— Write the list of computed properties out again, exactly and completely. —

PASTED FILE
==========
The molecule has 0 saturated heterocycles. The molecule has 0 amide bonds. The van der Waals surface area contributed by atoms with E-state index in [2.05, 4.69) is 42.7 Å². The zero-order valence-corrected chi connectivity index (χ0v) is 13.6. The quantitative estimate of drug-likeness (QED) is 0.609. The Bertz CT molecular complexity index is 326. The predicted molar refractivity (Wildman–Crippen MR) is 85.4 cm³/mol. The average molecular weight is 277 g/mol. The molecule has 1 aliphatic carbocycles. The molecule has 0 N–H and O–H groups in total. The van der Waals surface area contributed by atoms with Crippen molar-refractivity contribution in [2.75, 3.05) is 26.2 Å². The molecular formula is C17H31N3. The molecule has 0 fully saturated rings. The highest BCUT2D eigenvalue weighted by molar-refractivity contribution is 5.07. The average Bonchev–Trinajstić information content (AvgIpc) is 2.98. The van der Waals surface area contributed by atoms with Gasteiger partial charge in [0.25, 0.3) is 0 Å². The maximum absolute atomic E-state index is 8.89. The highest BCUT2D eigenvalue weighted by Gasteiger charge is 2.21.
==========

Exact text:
The molecule has 0 saturated heterocycles. The molecule has 0 amide bonds. The van der Waals surface area contributed by atoms with E-state index in [2.05, 4.69) is 42.7 Å². The zero-order valence-corrected chi connectivity index (χ0v) is 13.6. The quantitative estimate of drug-likeness (QED) is 0.609. The Bertz CT molecular complexity index is 326. The predicted molar refractivity (Wildman–Crippen MR) is 85.4 cm³/mol. The average molecular weight is 277 g/mol. The molecule has 1 aliphatic carbocycles. The molecule has 0 N–H and O–H groups in total. The van der Waals surface area contributed by atoms with Crippen molar-refractivity contribution in [2.75, 3.05) is 26.2 Å². The molecular formula is C17H31N3. The molecule has 0 fully saturated rings. The highest BCUT2D eigenvalue weighted by molar-refractivity contribution is 5.07. The average Bonchev–Trinajstić information content (AvgIpc) is 2.98. The van der Waals surface area contributed by atoms with Gasteiger partial charge in [0.25, 0.3) is 0 Å². The maximum absolute atomic E-state index is 8.89. The highest BCUT2D eigenvalue weighted by Gasteiger charge is 2.21.